Corporal George M. P. Wallace claims the honor of being the only man in the Army of Occupation entitled to wear six service chevrons and five wound stripes. He used to be a member of Headquarters Company, Seventeenth Field, and went under the name of "Bloody" Wallace. A few weeks ago he went to Hospital No. 17 for reclassification, and is now awaiting his discharge, parading the streets of Coblenz, showing his arms of gold.
Since February 7 the Seventeenth has lost 35 men. They were granted discharges and left for the States.
The once famous Seventeenth Field string orchestra is being revived, and it is expected the musicians will go on a tour in the near future.
—Henry J. Reis El Bara, Headquarters Co.
She: "What do they mean in the army by 'A. W. 0. L.'?"
He: "A soldier too weak to work, but strong enough to pull his freight."
She: "And what do you do when the bugler
awakens you in the morning?"
He: "We make him apologize."
Swords may be fashioned .into plowshares, but the Germans ale making "krieg's gelt" out of theirs.
Condemned horses and mules, unfit for further service, are sold at auction to the Germans at regular intervals by the American army on the Rhine. None of the animals are guaranteed, and most of them are bought by German butchers and 'sold by them for food.
When the army conducted its sale of horses and mules at Heddesdorf, a great many Germans attended. The bidding was spirited and horses were going rapidly when a bewhiskered German resembling Noah stepped up to the major in charge. He did not have to introduce himself as a professor—he showed it.
He told how the government had sent him to purchase 20 healthy mules for laboratory purposes. He even brought a competent veterinarian with him. Accordingly, a number of sound, kind and true mules were brought out and after a short inspection some were rejected. Finally twenty were selected and stood ready for the auctioneer's hammer.
Then a German of Jewish origin, who had seen the whole performance, and noting that the mules had been carefully selected, decided to take a chance, and jumped into the bidding. The price went high, but the Jew won. As he led the mules off, he was asked what he intended doing with them. He replied: "The same as the professor; I am going to breed them"
Among the animals sold was a mare captured by the Americans from the Germans during the Chateau Thierry action last June. With her was her colt, foaled the night before.
The colt was sired by an American horse. The mare originally had been captured by the Germans from the Russians. Now, both mare and colt are in German hands. Question: What is the nationality of the colt?
One horse had just strength enough to reach the ground, when it collapsed. The division veterinary surgeon gave him a "shot" and he got up and pranced like a colt. He brought a good price, but dropped dead as the successful bidder was leading him off in triumph.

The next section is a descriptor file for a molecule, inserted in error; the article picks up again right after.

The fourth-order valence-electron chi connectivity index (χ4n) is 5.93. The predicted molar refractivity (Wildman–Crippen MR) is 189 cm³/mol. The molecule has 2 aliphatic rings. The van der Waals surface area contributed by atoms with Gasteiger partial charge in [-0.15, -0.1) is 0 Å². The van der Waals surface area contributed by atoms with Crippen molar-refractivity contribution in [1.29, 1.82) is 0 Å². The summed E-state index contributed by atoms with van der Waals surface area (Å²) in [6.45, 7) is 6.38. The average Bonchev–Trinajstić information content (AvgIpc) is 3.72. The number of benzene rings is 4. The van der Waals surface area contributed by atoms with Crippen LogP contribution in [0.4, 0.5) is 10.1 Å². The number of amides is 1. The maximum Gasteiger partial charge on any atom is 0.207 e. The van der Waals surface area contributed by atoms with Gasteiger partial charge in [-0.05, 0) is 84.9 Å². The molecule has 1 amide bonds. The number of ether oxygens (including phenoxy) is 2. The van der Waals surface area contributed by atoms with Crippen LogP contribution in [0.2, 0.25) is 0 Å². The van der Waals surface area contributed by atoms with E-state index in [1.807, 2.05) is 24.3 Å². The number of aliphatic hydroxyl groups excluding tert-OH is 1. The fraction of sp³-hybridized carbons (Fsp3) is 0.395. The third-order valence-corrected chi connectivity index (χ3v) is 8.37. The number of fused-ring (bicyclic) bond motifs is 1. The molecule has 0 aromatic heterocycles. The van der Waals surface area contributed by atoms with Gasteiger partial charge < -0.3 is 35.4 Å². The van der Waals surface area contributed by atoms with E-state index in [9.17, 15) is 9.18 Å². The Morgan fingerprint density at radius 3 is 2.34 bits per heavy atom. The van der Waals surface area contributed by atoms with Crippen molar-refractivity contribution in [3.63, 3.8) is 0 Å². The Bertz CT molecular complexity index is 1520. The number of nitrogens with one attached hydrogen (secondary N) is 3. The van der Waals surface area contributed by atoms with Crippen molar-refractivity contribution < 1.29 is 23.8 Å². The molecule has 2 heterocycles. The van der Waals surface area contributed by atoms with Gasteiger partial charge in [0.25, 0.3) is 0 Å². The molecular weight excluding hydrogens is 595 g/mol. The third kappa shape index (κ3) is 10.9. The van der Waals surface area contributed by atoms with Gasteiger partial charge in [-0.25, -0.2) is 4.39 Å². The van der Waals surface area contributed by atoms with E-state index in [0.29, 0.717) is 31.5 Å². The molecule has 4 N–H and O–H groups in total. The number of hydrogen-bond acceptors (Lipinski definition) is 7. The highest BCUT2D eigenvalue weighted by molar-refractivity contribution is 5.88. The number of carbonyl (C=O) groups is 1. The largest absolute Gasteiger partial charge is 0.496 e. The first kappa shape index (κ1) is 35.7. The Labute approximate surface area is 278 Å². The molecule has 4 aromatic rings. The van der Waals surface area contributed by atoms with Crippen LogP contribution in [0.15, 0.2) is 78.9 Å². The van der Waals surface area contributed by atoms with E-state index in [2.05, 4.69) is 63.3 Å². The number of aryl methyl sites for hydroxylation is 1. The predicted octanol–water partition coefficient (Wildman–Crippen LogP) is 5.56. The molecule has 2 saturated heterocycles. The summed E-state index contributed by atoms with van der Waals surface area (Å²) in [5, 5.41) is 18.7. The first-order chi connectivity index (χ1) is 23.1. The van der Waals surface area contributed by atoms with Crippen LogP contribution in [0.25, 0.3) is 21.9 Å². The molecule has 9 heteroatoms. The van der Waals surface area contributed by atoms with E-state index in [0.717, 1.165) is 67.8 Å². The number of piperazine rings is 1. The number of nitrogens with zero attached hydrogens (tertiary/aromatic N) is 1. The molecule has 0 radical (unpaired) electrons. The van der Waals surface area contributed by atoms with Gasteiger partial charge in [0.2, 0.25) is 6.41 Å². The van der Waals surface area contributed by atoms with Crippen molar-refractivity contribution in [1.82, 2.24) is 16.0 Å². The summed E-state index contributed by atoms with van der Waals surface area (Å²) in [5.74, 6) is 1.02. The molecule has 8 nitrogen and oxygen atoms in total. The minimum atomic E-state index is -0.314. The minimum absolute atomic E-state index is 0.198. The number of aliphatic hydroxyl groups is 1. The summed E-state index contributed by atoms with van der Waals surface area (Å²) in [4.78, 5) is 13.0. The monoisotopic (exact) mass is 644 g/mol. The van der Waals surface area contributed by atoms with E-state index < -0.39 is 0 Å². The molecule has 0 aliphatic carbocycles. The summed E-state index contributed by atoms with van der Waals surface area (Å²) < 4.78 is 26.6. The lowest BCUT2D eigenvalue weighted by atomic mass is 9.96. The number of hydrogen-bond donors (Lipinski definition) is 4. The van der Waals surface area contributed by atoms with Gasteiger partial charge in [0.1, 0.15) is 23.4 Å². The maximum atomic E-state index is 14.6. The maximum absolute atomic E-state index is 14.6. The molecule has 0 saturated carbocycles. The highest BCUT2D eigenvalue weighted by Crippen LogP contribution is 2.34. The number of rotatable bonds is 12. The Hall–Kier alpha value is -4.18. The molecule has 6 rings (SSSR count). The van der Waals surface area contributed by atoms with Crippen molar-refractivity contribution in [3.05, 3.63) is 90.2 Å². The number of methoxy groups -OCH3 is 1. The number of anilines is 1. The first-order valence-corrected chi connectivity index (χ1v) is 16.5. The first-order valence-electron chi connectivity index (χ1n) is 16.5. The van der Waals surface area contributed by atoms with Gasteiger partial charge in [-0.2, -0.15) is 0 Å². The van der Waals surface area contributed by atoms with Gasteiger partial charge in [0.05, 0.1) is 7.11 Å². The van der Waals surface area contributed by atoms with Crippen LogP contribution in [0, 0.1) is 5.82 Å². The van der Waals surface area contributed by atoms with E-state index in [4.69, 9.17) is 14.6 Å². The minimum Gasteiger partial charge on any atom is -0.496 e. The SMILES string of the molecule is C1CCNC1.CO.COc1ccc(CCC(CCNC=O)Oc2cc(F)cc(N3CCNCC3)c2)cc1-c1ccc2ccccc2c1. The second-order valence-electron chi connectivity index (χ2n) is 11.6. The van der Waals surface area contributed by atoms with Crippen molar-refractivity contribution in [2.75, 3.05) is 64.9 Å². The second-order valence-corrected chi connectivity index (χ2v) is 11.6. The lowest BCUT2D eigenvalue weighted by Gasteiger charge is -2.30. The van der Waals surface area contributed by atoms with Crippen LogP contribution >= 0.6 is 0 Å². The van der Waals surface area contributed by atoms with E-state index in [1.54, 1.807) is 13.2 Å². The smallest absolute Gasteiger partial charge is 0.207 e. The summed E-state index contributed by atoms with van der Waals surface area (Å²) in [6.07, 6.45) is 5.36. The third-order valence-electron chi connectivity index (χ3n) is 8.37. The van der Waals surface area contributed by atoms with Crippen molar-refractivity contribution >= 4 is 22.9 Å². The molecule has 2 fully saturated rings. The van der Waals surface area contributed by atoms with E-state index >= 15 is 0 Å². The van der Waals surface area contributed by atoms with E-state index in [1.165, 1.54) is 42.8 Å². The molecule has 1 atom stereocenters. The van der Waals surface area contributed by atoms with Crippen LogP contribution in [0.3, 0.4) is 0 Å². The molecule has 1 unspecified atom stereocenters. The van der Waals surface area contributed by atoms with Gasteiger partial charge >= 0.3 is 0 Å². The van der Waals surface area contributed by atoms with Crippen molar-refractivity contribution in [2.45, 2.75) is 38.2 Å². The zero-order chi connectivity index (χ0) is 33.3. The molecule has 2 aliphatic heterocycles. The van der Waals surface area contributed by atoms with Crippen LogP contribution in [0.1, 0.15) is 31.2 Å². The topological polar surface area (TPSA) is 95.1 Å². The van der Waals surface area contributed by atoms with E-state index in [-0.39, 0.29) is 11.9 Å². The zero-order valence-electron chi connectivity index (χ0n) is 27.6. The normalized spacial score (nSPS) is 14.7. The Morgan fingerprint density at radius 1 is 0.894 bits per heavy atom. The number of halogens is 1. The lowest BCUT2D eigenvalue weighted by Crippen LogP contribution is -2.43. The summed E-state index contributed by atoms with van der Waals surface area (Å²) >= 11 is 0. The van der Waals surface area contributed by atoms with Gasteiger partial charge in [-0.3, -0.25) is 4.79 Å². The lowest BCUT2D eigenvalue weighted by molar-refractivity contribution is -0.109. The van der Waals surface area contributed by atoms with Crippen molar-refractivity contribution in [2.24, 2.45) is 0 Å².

The average price paid for the animals was about one hundred and seventy-five dollars. They were all condemned stock and in the States would probably not bring more than forty dollars at the most.
Captain Walter White, the division veterinarian, was a busy man—in fact, as necessary as the auctioneer to assure the success of the sale.
One German, when asked why he paid such a big price for a horse, replied: "I can't eat the marks."
Following the sale, the butcher shops opened with a new supply of fresh meats.
Those conscientious objectors who would not raise their right hand during the war should not be permitted to raise their voices during peace.
No wonder the Germans are begging for American food. They want to find out what makes the Yankee soldiers so husky.
April 1—This morning the mess sergeant forgot to awaken the men for breakfast, with tne result they did not get up until 11 a. m. rine ham and eggs were cold, and the men refused to eat them. However, the cooks were equal to tne emergency, and cooked a fresh batch. The mess sergeant acted as K. P.
April 2—More kitchen trouble. Sometimes the meal is cooked and ready to serve before the men arrive, while at other times tne line is awaiting tne cooks. The mess sergeant and cooks refer the men to the kitchen clock. Detective Anson was placed on K. P. to solve the mystery. He reports that when the wood is wet and will not burn, the clock runs slow; but when the wood is dry and burns quickly, the clock runs fast.
October 11—I saw him sneak across the open and take cover. The shelter offered perfect concealment. His color blending with the background and surroundings made tne camouflage complete. I knew he was the one who had nicked me three times, and I was determined to put an end to his career. Cautiously I felt my way to his hiding place. I was unarmed. Seeing an opportunity, I pounced upon him. He made but feeble resistance. I held him before the boys for inspection and they all agreed he was the biggest cootie they had ever seen.
Nov. 11—Who won the war? Old man gasoline. —Cpl• James G. Minard, 2nd Sup. Train. *
We cant be the same, you and I—
When we get back from the war;
Not quite the same, for life will mean more
Than to suffer and grumble and die.
In matters, say, of the heart,
We'll not be backward or shy—
We who marked every shell that shrieked by,
While we sharpened our nerves for the start.
When we come from our strafing with Fritz
We'll have learned where life's real treasures lie;
Some fraulein in "Philly," St. Louis, or "Chi"
Will smash our "stag" schemings to bits.
Were you once of a bachelor bent?
Ah, then let me prophesy!
You'll fall for a dimple, a blush or a sigh,
And you'll swear it was an accident!
—Cpl. E. L. Haines, 84th Co., 6ih Marines.
I have been informed that a certain portion of a man's war risk insurance is set aside for the purpose of paying damages caused by fire. Please advise if this is correct, as I recently lost considerable of my equipment, due to a fire in the vicinity of my bunk.
Pvt. "Poncho" Trevno.
Cpl. Denton, Second Supply Train, was asked how the war agreed with him and replied: "Oh, it comes natural to me. You see, I come from Oklahoma."
The Cyclist.